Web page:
When I was little, I remember looking forward to the berry season with incredible excitement, because you couldn't get strawberries or raspberries all year round. And the world really didn’t stop because of it, it just meant I would savour seasonal foods even more.
Now, you can get whichever fruit and veg you want, regardless of the time of the year. But it does come at a cost: costs on carbon emissions for shipping mangoes and pineapples halfway round the world in the middle of winter for our cake recipes.
And that’s not all- some vitamins and phytonutrients do not take the test of time very well, so whereas papaya is one of the highest sources of vitamin C on the planet, I question how much of it is left when it reaches your breakfast bowl.
Buy in bulk
Swap the tinned beans and lentils and switch to the good old- fashioned way of buying beans, nuts and seeds: dried, in bulk. Not only saves the extra packaging (whether it’s plastic or cans) but also saves you weekly trips to the shops, keeps your food free of unnecessary leaching of chemicals and saves you a few pennies.
Reusable travel kit
If you already have reusable coffee cup, try moving up another level and get yourself a travel kit: reusable cutlery, water bottle, straw and a reusable shopping bag. If you have a twice weekly take away lunch, you could save up to 100 items of plastic cutlery in 6 months, all because you remembered to take a reusable spoon and fork. I never remove mine from my bag, so I know it’s always available even if I forget to pack.
Upcycle in your kitchen
If you already do your bit by recycling, that’s fantastic! Ever thought to also ‘upcycling’ items that could have a second life in your kitchen? Turn used tins of food into pencil stands or flower pots and use your nut butter jars for your take away breakfasts or to store your bulk seeds and nuts.
Check out how I reuse my old nut butter jars for my overnight oat recipe conveyor belt.
Start saying NO
Become ferocious at saying no to plastic bags in shops, straws in coffee shops and unnecessary receipts. If you forgot your bags, perhaps you can see a paper bag hanging around by the veg isle or can use an old storage box at the check out instead? Think twice before you make a decision: is there a more sustainable alternative?
Extend your awareness beyond your food habits and look into lifestyle as well: buses and trains now offer e-tickets instead of paper ones. Could you switch to these?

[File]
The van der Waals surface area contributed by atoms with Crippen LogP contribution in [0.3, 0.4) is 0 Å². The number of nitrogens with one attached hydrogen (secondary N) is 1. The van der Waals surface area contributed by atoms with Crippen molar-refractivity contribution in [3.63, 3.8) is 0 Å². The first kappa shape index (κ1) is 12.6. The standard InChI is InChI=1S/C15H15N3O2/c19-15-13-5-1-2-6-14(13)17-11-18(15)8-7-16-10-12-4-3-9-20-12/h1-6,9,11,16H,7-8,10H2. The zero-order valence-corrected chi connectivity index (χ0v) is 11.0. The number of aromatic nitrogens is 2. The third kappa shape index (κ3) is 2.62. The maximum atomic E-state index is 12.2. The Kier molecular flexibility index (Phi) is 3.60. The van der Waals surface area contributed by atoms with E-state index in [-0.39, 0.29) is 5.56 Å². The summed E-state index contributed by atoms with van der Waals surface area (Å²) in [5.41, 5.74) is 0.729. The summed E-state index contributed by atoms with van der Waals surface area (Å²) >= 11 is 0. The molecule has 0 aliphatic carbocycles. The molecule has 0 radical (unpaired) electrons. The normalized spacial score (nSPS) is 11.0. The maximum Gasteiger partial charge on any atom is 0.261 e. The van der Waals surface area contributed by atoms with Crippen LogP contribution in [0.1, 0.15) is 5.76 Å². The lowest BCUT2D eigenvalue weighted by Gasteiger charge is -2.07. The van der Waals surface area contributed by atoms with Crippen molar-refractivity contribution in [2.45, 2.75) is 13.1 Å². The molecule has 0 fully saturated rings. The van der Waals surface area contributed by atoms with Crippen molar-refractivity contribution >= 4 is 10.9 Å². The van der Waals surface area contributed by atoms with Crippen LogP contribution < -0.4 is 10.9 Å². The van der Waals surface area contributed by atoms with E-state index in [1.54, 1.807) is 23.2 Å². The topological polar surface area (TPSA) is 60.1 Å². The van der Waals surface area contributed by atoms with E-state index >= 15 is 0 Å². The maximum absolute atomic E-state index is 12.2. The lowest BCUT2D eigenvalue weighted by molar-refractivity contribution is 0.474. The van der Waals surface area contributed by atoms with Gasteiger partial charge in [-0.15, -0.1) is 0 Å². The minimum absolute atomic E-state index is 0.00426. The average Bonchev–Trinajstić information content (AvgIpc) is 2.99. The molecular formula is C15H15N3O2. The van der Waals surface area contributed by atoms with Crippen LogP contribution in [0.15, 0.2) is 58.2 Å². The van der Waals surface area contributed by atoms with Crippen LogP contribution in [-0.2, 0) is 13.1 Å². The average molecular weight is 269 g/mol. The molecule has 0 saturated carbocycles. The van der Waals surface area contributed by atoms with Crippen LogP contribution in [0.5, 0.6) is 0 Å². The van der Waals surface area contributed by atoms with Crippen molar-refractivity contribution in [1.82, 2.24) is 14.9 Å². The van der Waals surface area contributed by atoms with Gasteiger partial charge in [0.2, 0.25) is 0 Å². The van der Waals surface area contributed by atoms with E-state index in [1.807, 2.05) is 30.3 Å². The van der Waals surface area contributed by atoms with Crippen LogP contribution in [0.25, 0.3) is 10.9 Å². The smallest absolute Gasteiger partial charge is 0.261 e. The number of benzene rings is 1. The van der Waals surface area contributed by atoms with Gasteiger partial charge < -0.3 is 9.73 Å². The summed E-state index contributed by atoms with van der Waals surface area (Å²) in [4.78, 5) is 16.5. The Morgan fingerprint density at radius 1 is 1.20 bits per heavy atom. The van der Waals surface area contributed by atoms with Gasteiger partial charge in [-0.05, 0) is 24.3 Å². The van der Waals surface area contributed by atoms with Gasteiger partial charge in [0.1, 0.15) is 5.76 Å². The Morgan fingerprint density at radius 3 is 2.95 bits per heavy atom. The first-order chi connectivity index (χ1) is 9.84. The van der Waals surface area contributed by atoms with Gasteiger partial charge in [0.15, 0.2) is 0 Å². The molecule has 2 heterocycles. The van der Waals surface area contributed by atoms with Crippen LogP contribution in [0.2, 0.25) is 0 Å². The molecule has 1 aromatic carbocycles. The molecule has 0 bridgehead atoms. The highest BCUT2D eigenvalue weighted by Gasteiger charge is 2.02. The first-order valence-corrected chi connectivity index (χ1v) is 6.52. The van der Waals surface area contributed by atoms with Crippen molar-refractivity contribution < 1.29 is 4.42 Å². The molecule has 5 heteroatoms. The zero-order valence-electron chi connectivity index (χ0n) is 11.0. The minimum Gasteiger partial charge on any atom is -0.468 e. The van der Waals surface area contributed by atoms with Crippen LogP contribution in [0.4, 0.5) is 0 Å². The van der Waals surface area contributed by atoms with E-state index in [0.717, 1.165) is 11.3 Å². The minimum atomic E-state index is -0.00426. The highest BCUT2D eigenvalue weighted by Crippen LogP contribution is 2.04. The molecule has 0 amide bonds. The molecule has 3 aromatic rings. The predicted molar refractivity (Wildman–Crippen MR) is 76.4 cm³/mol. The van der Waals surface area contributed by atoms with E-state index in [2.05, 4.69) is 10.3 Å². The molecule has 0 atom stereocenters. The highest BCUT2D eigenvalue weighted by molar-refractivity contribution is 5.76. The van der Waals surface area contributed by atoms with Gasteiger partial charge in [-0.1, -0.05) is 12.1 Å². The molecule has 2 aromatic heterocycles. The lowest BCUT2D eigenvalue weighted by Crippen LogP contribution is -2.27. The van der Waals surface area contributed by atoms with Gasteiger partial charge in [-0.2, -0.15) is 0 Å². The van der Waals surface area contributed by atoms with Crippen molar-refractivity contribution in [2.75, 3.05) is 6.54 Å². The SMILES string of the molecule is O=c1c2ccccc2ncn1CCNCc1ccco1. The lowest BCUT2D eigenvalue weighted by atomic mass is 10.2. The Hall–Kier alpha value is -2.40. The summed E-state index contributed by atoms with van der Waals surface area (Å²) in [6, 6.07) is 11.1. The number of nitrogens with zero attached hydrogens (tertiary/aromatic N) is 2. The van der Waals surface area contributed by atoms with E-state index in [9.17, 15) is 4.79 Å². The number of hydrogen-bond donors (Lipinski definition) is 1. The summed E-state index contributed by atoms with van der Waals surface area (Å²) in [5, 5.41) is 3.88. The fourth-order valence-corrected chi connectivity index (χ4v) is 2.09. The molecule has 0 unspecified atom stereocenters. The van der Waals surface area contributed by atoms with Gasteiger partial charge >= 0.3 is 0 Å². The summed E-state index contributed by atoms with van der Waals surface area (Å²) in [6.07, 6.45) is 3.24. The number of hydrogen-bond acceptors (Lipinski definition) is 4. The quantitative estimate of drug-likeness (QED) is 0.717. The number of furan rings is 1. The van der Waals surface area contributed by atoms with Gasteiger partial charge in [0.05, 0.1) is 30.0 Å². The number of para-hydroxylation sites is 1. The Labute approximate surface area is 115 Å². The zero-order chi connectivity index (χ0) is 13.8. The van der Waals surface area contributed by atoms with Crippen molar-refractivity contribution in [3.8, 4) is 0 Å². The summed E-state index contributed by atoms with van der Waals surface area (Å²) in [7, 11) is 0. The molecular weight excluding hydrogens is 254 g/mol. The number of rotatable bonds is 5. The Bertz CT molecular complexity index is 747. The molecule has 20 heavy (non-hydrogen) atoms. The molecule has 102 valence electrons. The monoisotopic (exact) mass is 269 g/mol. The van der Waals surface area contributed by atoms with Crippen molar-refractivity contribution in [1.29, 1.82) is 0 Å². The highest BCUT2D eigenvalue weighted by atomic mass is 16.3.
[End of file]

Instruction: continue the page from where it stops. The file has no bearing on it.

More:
What else could you do differently?
'Healthy' doesn’t mean sustainable
Blinded by the marketing of particular foods and produce, it’s easy to choose foods only because of their health benefits, without seeing the full picture. Ancient South American ‘health foods’ quinoa and chia seeds have seen such a demand in the Western world, it has put a strain on it’s local production sites and economies and has hugely increased carbon emissions.
When I was little, I used to eat buckwheat for breakfast because there was barely anything else around and it was local and cheap. Now I look at the pack of my breakfast buckwheat and it comes all the way to China. Doesn't make any sense, does it?
Keep an eye on where your food comes from- do you really need all these fancy superfoods? Goji berries, that are supposed to be super high in vitamin C do not contain much of it when they go through the processing and long shipping timelines. Turn to your local superfoods that are packed with nutrients and phytonutrients, like the UK’s local superhero blackcurrant.
Watch-outs if you're vegetarian or vegan
Even if you follow a vegetarian or entirely vegan diet, it's really important to get familiar with where your food comes from. If you have committed to eating this way because of environmental reasons, it is still necessary to familiarise yourself with food origin and production methods. Alongside beef, soya is one of the main reasons why deforestation is taking place in the Amazon Rainforest so vote with your money and choose a sustainable source.